The birth, lives and deaths of different sizes of stars (Source: Infographic by JPLPublic posted to NASA/JPL-Caltech).

How do stars die?

Even though stars are not living things, they have “life cycles” and at some point they are said to “die.” How a star lives and dies depends on how large it is. 

The smallest stars, brown dwarf stars, are too large to be considered planets, but too small to be considered stars. They are unable to sustain the fusion of hydrogen because of their low mass, and are often called "failed stars." The small, slow-burning red dwarf stars have very long lives. Their lives last between one and ten trillion years! Scientists believe that when red dwarf stars eventually collapse, they will become white dwarf stars. These are very dense stars that no longer burn fuel. Scientists also believe that eventually, the white dwarf stars in the universe will cool off and become black dwarf stars

Did you know? 

The color of a star is defined by its temperature. The coolest stars appear red, while the hottest stars appear blue.

When mid-sized stars, like the Sun, run out of hydrogen, their cores will contract and heat up. The outer layers of gas will expand and the stars will become red giant stars. Eventually when the core of a red giant star cools, the remaining gas will float into space, forming a planetary nebula. Each planetary nebula has a white dwarf star at its core. 

Did you know? 

When the Sun becomes a red giant, it will grow so huge that it will swallow Mercury, Venus and possibly Earth before becoming a planetary nebula.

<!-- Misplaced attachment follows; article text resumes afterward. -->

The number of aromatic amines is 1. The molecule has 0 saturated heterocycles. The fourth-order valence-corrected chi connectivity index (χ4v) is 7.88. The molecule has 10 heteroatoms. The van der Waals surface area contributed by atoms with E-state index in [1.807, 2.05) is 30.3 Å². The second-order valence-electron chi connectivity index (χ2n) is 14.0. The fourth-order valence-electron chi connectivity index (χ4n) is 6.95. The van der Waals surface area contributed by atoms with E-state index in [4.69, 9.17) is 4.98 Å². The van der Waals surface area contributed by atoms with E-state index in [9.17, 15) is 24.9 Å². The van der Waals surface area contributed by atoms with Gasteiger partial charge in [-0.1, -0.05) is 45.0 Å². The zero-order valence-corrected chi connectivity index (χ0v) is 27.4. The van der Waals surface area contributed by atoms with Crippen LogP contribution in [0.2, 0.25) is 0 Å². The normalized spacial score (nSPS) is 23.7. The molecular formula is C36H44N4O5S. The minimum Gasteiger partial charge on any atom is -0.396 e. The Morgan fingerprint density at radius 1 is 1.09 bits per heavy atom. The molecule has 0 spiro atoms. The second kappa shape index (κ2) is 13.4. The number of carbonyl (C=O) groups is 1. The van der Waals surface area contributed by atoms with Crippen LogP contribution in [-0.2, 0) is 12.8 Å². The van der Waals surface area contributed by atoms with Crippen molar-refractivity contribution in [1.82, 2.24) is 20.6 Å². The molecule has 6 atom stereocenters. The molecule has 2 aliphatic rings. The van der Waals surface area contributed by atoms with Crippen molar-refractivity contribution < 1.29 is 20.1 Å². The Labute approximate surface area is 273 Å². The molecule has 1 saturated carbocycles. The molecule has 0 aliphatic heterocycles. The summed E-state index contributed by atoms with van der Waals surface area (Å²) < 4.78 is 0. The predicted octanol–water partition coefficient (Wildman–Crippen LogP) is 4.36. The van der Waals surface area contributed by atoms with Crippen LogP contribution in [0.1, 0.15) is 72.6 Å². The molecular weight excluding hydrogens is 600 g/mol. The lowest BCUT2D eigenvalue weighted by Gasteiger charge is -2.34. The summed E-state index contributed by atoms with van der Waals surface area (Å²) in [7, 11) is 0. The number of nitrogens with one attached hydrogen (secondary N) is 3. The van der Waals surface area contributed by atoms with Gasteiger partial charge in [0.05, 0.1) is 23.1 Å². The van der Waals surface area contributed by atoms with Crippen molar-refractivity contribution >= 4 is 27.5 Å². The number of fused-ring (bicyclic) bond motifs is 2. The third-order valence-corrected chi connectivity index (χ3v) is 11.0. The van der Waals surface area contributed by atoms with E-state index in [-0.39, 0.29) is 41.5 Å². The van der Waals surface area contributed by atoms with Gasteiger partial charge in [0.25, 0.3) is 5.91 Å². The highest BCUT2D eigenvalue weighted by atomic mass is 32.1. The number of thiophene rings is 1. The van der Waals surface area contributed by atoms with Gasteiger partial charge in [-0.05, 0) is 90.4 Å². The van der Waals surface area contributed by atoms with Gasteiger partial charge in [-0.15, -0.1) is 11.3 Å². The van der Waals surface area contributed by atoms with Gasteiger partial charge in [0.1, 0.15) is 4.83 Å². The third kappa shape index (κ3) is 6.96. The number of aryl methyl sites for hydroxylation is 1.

The Hubble Planetary Nebula
The Hubble Planetary Nebula (Source: NASA via Wikimedia Commons ).

 The very largest stars first become blue supergiant stars before dying in a dramatic fashion. In fact, they create the biggest explosions in the universe when they collapse. We call these explosions supernovas.

Did you know? 

A supernova is so bright that it can outshine an entire galaxy of a hundred billion stars!

The initial explosion of a supernova has so much energy that it can split atoms apart at the core, sending protons and neutrons flying into the universe. In the moments following the explosion, these particles crash into each other with enough energy to fuse back together. Light elements continue colliding with protons and neutrons in this way, constantly growing larger and larger. This process, which is similar to nuclear fusion, is called nucleosynthesis. The nucleosynthesis that occurs during the explosion of a supernova produces elements with a higher atomic number than iron, which cannot be created by nuclear fusion. When the first stars died out this way, brand new elements, including gold, were formed. Eventually, those elements ended up here on Earth.

After a supernova explodes, the core that remains becomes a neutron star. This is an extremely small and dense type of star. For the largest stars of all, the remaining core is so massive and has such a strong gravitational pull that not even light can escape. This is called a stellar black hole.
 

A simulated Black Hole with the Milky Way in the background